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Stirling Castle

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Neither of us are going to get any money >> Campbell, it pains me to say it but your right for a change. The war is not going to do anyone any good at all. but the thing is, the king has his own ideas about how to fight wars. >> He's got this Oliver Sinclair, have you heard the rumours? >> Yes I've heard the rumours alright, I think everyone in Scotland has heard the rumours about the King and Oliver Sinclair. >> Yes but more importantly, he now talks apparently in private with Oliver Sinclair about him taking command of the army. How do you think our Lords are going to react to that. >> Yes, not good at all. My lords and ladies, please forgive us, our minds are away all over the place here. The King is on the verge of warfare with England again because of the King's refusal to meet with Henry 8th. Of course Campbell here didn't improve matters when he gave Sir Ralph Sadler the English Ambassador the runaround taking him to Glasgow and pretending it was Stirling for goodness sake. but the sad thing is Sadler fell for it until two days later when he was approached and he was told where he actually was to watch his English tongue. >> Give the King some credit, I think he has a genuine fear about how he met Henry over the Border. He would have been taken prisoner. Henry was perfectly capable of doing that. >> Yes, if that is so. Well anyway, first of all before the King comes in, is there anyone actually here from England today? Who is willing to admit it? >> Do not be frightened, we will only give you five years sentence in the lower dungeons. Hands up if your from England. >> You are! >> My god madam, what a fine fellow you are aren't you. My god, I have to say Madam that they produce them well in England. >> Campbell! >> Perhaps an introduction behind the stables later. And do.. >> Campbell! Put her down, you never know where she's been. Well we do know, it's England. And you boys and girls, are you fine when the King comes in, you won't be afraid of the King? Good, Good men. What about you girls, your not frightened of the King are you? >> I think these two young men would make fine soldiers for the King's army. >> Yes, they would make fine soldiers indeed, where are you from laddie? Scotland, aye he'll make a good soldier. Where are you from son? Your from Scotland, you'll make a good soldier. Where are you from? Liverpool! Liverpool! Well Liverpool is nearly in Scotland. >> We've got an English spy here who didn't tell us she was in the audience. >> Aye, another in the audience, >> My god Erskine, wouldn't these make fine solider trousers, look, do you think she's wearing those for a dare. >> All stand, all stand for the King! >> On your feet! >> Your grace. >> Your Grace. >> Welcome to the Great Hall my Grace. >> Thankyou. >> My Grace, there's the public, yes they are sitting. Your Grace, how goes it this day? >> Aye it goes well however the affairs of state are pressing. >> Well we know your Grace. If there is anything your Grace would like to discuss with Campbell and the rest of your courtiers, however Be aware your Grace, we have got an English agent shall we say. >> Who? >> The very front your Grace with the long white coat. Obviously one of Ralph Sadler's ladies. >> So my uncle Henry has thought that I will divulge all my secrets in your bed chamber, enjoying the delights that you can offer. By all means my Dear, it will be delightful but you will be getting no secrets. >> The Queen is in the next chamber. >> Your Grace, Erskine and me have been discussing you know that we greatly differ in our views on things and I admit I require more money than of Erskine but I see well how this progression of how this problem with England is going and I would like to say that I would be like to assist in anyway that I can your Grace, my loyalty is unquestionable. >> Will you provide troops if required? >> I certainly will, my highlanders will be at your side my Grace, anything you wish. >> Will you obey my commands? >> I will indeed. >> Will you cross the border if I require it? >> I will Sir on one condition. >> Your Grace, may I... >> No, no conditions. >> Very well your Grace. >> Your Grace, I would like to point out that I couldn't help but overhear. that Campbell, of course your going to rely on the Highlanders, your Grace remember these Highlanders will stop fighting at the drop of a smell of whiskey, it's not a good idea to recruit the Highlanders nor the Borderers, you need loyal men from the Lowlands of Scotland, not the highlands! >> Aye Erskine, but don't compare my Highlanders to those Rogue Borderers. Your Grace, they're never to be trusted. They've >> come against you so often >> The Borders! >> Yes! >> The Maxwells, Scots, Kerrs and as for the Armstrongs, don't get me started on the Armstrongs! >> Your Grace, I would also like to suggest you do not cross the Border. Your Grace... >>Why? >> Well because I'm a soldier my Grace, I'm a soldier, I know, we want to draw the English up here to this area of Stirling, we want to draw them to the edge of the Highlands that makes it easier for Campbell and more importantly for him, makes it cheaper for him your Grace. Your Grace! Take them in here, the further we get them from London, the better, your Uncle grows fat and lazy. >> Aye. >> He's not going to provide his army to march this far North. your Grace, we will have, should they invade >> Hold Erskine, hold. If we cross the Border on the other hand, they will be ample readily for our troops they will be pillage, looting for my men. >> Campbell! >> You know my Highlanders... >> There's more to the men than money. I ask you, my Lords and Ladies, who here truthfully thinks we should draw the English up here towards this area? All those in favour raise your hand >> But Erskine, >> The Scottish public has spoken. >> If we pull Henry's troops up, you can guarantee there's going to be Europeans in them Surely, surely I run the risk of them rampaging through my own towns, destroying my villages, destroying my crops. Is it not better to take the fight to England? >> Look at this way my Grace, if we go over the Border and we lose over the Border, that doesn't just leave the Borders open to devastation, it leaves the whole of the dammed country! >> Erskine, on the other hand, his Grace is correct, have we not suffered enough in the border of Abbeys, pillaged and burned by the English. >> Listen! >> No! >> We can build more churches, we can provide plenty more Abbeys >> Oh and where is the money coming from for that. Your the very man who is demanding money for the Army that the King doesn't have >> Campbell, I thought you and I had an agreement, Lord and Ladies, I am putting it to you that we are better fighting the army of England should we decide to come over right here to this area, you were talking about the English and Europeans, your Grace, we've been provided with some of the finest French armour, and of course the muskets you won us earlier on. Captain Lundae is an expert in this warfare in the field! >> Erskine, Erskine, you saw these fire lop things they were using there, they are totally unreliable. The English archers are far better equipped to deal with these men than ours are. >> We have the cannon also. >> When did we ever win a Battle with cannon, we must rely on our foot and our cavalry. >> Can it not take days to take the cannons down? >> Your Grace, we do not need to take the cannons down, they will come to us we will get them from Edinburgh, Linlithgow and here, we have them in a line. >> Aye, you forget, I see doom in this, I tell you Erskine, remember Flodden. >> We cannot forget Flodden. We cannot forget Flodden, nobody will forget Flodden. >> Surely... >> This one here still thinks that bows and arrows will work, who thinks gunpowder is the answer? Who is in favour of Campbell's sticks? The Highlanders! >> You fools, you fools, don't you understand the bow is still mightier than these fire methods. >> Erskine! I'm not a military man but think about this, we go into Northern England, we take Carlisle, should be get defeated there We can retreat but if we pull North and we get defeated here, there is nothing to stop them. >> Your Grace, we want nothing beyond Stirling. Your Grace, the further they are from London the better. When they are over the Border, they have Carlisle, they have Eyemouth and of of course they Normans to rely on supply lines. This far North they have nothing! >> Erskine! Why are we being involved in this in the first place? Simply because the French have requested support through the old Alliance because England has attacked France. How many times have we invaded England. Your own father invaded England at a whim of the French and what happened, we lost at Flodden. Dare we repeat such an accident again! >> You overstepped the mark! My father honoured a treaty, would you have a Scot renege on treaties like Henry does! >> Aye Campbell, would you! >> Nae Sir, I would not renege on a treaty but there are other ways of doing it. We set foot in England and no more We don't confront an open army. >> We draw them North and the public has spoken. Lundai, what is your opinion? >> My humble opinion your Grace, I agree with Lord Erskine, we must draw them into a battle on our own terms. We can't fight them in England. Men fight harder and stoudier when they are defending their own home. >> Here, here, shall we fight harder to defend our own lands! >> Are you surprised this man Lundai is in Erskine's pay. >> The only way you will win this battle is with bell boots, shoulder to shoulder wielded stout lowlanders. Put no faith in this Highland rabble. They are undisciplined and they don't have the guts to stand in a pitch battle. >> Lies! Lundai, you know as well as I do, that the English are the experts with the bell hooks, your men have become acquainted with these recently. >> and that's why we must draw them onto our ground... We must pull them into a battle that we make the terms. We cannot fight them on their own ground We'll be destroyed. What happens then your Grace. You have lost your army. >> Lundai, show the King what we can do. >> I am cautious. >> Anderson! the only way will win your Grace is if stout men like this are wielding their bell boots, shoulder to shoulder, tighten up! right next to each other. They all have got weapons to protect themselves, a solid wall of spikes. All we have to do is stand and kill them as they run towards us your Grace. As soon as they come into range, through the eye up into the brain, twist and rip through the mouth step it into their tongue into the back of their head your Grace. >> Excuse me >> Yes my Lord. See in England, you will need bigger pikes for their mouths. >> Good point. On top of that, straight into the throat your Grace, severed on one pike leave them to drown in their own blood. If all that fails, into the guts and twist repeatedly wrapping the organs around the enemies head and ripping them from their body. No man will stand with his gut in the floor of his feet your Grace. We must first make our own terms. We cannot fight them on their own ground. >> Your Grace, may I ask a simple question? Captain Lundai, what are the English going to be doing when you are standing there waiting to poke them in the eye. Archers will have you over powered not only that, their cavalry will have you run down. >> That is why you fight them from the high ground. >> Lundai >> You cannot shout up hill and cavalry cannot charge up hill. >> I've also got intervation your Grace. Through Ralph Saddler by getting him drunk in Glasgow which was a genius idea incidentally. Ralph Saddler tells me that the English are moving more and more towards the heavy cannon, Falconets they call them and these cannons are light, manoeuvrable and Henry is purchasing several hundred as we speak from makers from the Lowlands of Germany and the Dutch provinces. >> and what do we have to counter this? >> We have our men, we have our spikes, we have the muskets from Switzerland, land of the Swiss. and of course we have good stout Lowland men. >> These will stand against cannon, you jest Erskine. >> We're not suggesting these men stand against the cannon, that is what your Highlanders are for, Campbell! Your Highlanders are to stand against the cannon! >> Nae Erskine >> because I can guarantee your Grace as soon as they see a baggage cart, the highlanders will run towards it. >> We will be first in the charge but not towards a baggage cart but towards the English. Unlike your Lowlanders who have run more often then our men have. >> How dare you, how dare you! >> Remember Flodden, how many of you were captured and taken prisoners, slaughtered there. >> None of us were taken prisoner because we fought to the last. >> Ha! >> You two bicker like woman! >> We do not! >> I my to expect that you two are going to lead the army. >> Aye >> Indeed your Grace. >> That your contigencies will be in the army? >> Yes >> Yes >> Well they stand together, I doubt it! These two are me me me me me. They are not filling me with confidence, >> Your Grace, Campbell and I have agreed that our armies will stand side by side. >> You promise? >> We do your Grace. >> My army will probably be more in front of the Highlanders but we will stand side by side. >> Only to begin with, we can run faster than you >> See! I suppose they could this on the battlefield and bore the English. Really! So who is going to lead this army? >> I will your Grace. >> Oh here here! >> Your going to lead the army! >> Indeed >> You! a cost master who is more interested in cakes and food. >> I'm a more experienced soldier than you Sir, your merely a boy. >> Your Grace, you never made me captain of Stirling and Edinburgh for nothing. I will lead the army, I'm your leader. These men here, shall I lead the army. >> Yes your Grace. >> They're your own men, is it any surprise. >> Should I lead the army? >> Yes, should Campbell lead the army? >> No >> Oh thankyou very much, aye now I know why they call you peasants.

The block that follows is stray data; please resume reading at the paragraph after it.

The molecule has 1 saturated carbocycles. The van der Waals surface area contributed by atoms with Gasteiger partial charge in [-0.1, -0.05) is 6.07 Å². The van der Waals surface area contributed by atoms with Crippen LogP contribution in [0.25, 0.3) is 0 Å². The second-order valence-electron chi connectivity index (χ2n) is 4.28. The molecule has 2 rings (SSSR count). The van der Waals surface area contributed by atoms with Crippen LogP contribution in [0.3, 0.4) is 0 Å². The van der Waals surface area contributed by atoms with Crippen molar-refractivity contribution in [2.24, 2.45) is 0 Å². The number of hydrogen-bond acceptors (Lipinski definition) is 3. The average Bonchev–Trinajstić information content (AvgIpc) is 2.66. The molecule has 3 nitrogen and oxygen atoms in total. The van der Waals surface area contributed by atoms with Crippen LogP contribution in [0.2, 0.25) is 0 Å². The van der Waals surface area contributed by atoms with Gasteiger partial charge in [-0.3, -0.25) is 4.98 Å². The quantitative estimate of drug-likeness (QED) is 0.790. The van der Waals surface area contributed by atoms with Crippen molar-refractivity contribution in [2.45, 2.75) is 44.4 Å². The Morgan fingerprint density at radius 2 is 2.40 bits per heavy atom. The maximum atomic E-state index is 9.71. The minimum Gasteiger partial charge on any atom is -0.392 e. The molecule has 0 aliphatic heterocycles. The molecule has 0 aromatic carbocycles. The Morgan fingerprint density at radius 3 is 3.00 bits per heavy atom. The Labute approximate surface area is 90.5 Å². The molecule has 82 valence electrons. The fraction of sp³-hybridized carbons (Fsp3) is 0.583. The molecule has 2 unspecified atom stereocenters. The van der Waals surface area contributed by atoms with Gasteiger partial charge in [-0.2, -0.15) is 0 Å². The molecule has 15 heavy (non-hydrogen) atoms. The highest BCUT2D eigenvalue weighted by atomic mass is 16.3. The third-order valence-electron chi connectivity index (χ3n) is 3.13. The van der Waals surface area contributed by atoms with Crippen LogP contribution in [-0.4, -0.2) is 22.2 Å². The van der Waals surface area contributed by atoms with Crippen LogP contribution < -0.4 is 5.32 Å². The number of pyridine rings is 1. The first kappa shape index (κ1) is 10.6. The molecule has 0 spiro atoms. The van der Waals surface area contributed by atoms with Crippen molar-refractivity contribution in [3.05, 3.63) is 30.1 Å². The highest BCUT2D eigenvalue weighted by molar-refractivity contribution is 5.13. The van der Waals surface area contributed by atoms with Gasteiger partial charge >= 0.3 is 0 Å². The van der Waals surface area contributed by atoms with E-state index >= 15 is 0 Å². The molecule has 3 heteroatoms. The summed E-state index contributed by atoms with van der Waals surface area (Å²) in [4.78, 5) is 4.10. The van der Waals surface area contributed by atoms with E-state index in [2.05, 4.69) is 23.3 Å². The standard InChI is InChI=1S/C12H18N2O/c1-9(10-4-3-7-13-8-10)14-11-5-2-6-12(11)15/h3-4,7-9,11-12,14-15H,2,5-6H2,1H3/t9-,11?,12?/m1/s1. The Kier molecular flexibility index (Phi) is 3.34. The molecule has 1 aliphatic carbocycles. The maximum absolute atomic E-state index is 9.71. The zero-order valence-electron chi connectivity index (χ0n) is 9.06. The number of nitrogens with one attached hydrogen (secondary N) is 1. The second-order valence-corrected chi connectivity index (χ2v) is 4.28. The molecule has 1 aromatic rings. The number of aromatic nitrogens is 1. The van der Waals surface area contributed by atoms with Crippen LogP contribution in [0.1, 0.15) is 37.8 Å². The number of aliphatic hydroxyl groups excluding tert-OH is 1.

Video Details

Duration: 14 minutes and 28 seconds
Country: United Kingdom
Language: English
Producer: Edinburgh Cine and Video Society
Director: Jim Close
Views: 36
Posted by: willowcreekpictures on Mar 28, 2011

Battles